I wish that students and parents could see what I see high school counselors doing at the conferences I've been attending lately. Since you can't be there, I'll tell you two things you should know.
First, your counselors aren't there for themselves–they are at those conferences for you. Sure, there's socializing and some fun weaved in for them (high-school-counselor-style fun, like College Trivial Pursuit). But they spend the bulk of their time attending sessions about upcoming changes to admissions policies and learning new ways to help students who need it most. I'm sure they'd all rather be at home with their families, but they are there. For you. And believe me, they're not required to be. In fact, a lot of them pay their own way because their schools can't afford to send them.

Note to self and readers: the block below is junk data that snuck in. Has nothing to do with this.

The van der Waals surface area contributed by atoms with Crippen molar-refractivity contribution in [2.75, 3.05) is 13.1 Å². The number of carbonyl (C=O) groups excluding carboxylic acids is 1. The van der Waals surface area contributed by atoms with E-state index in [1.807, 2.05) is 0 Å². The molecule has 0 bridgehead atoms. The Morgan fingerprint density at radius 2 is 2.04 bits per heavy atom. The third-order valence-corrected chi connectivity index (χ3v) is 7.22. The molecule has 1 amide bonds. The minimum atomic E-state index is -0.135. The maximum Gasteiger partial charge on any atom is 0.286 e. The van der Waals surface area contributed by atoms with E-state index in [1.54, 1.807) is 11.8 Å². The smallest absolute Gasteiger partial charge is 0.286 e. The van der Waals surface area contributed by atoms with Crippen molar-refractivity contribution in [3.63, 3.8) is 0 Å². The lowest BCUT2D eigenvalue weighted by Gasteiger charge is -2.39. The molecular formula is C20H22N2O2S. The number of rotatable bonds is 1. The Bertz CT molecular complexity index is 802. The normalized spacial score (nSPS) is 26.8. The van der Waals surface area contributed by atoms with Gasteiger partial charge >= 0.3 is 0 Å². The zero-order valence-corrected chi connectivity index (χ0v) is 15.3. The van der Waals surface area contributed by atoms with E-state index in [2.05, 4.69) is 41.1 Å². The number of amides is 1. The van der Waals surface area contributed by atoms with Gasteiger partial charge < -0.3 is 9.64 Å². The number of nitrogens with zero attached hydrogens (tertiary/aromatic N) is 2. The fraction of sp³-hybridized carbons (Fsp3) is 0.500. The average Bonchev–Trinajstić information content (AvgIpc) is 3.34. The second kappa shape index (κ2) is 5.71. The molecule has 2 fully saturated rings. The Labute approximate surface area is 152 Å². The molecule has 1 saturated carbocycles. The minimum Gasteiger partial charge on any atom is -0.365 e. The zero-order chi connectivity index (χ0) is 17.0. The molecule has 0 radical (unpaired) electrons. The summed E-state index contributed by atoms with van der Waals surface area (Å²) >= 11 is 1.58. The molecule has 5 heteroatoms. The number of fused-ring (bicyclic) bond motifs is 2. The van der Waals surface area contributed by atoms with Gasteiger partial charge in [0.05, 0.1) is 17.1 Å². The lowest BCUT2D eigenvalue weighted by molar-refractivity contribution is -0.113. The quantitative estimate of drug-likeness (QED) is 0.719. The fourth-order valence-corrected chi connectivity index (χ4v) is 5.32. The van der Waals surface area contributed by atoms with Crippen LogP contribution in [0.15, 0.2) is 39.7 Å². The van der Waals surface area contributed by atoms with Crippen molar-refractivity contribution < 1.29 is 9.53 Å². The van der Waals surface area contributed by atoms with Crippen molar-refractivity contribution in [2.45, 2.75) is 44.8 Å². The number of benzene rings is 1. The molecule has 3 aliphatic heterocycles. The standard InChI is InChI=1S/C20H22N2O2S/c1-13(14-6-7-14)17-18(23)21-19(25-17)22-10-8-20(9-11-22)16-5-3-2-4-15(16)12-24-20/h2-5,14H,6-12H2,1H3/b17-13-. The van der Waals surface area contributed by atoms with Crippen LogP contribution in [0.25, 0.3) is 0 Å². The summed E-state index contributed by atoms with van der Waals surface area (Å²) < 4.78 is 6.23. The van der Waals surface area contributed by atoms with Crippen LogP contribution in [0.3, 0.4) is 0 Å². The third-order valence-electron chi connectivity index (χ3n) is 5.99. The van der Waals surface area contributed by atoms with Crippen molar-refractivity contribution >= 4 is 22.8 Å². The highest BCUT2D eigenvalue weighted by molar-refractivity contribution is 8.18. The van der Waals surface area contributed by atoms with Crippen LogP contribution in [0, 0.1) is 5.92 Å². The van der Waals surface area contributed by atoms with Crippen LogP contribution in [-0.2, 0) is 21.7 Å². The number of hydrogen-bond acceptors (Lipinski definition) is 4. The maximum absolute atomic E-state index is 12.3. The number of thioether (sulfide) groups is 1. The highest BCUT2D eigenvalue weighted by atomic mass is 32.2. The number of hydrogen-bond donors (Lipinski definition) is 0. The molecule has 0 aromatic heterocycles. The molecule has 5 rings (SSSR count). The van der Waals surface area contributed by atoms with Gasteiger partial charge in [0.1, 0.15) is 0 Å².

Second, if you want to see high school counselors get all riled up and defensive, propose something that could hurt their students. Like state budget cuts that eliminate scholarships. Or confusing application policies kids might not understand. Or just about anything that could take away college opportunities from you. Counselors are generally a mild and affable bunch. But they turn ferocious and rise up when people and policies get in the way of their students' path to college.
I'm not saying every counselor is perfect (no profession can claim all of its members are perfect). But keep my two observations in mind before you say, "Our counselors don't know anything," or "They don't do anything for us." They know and do more than you might think.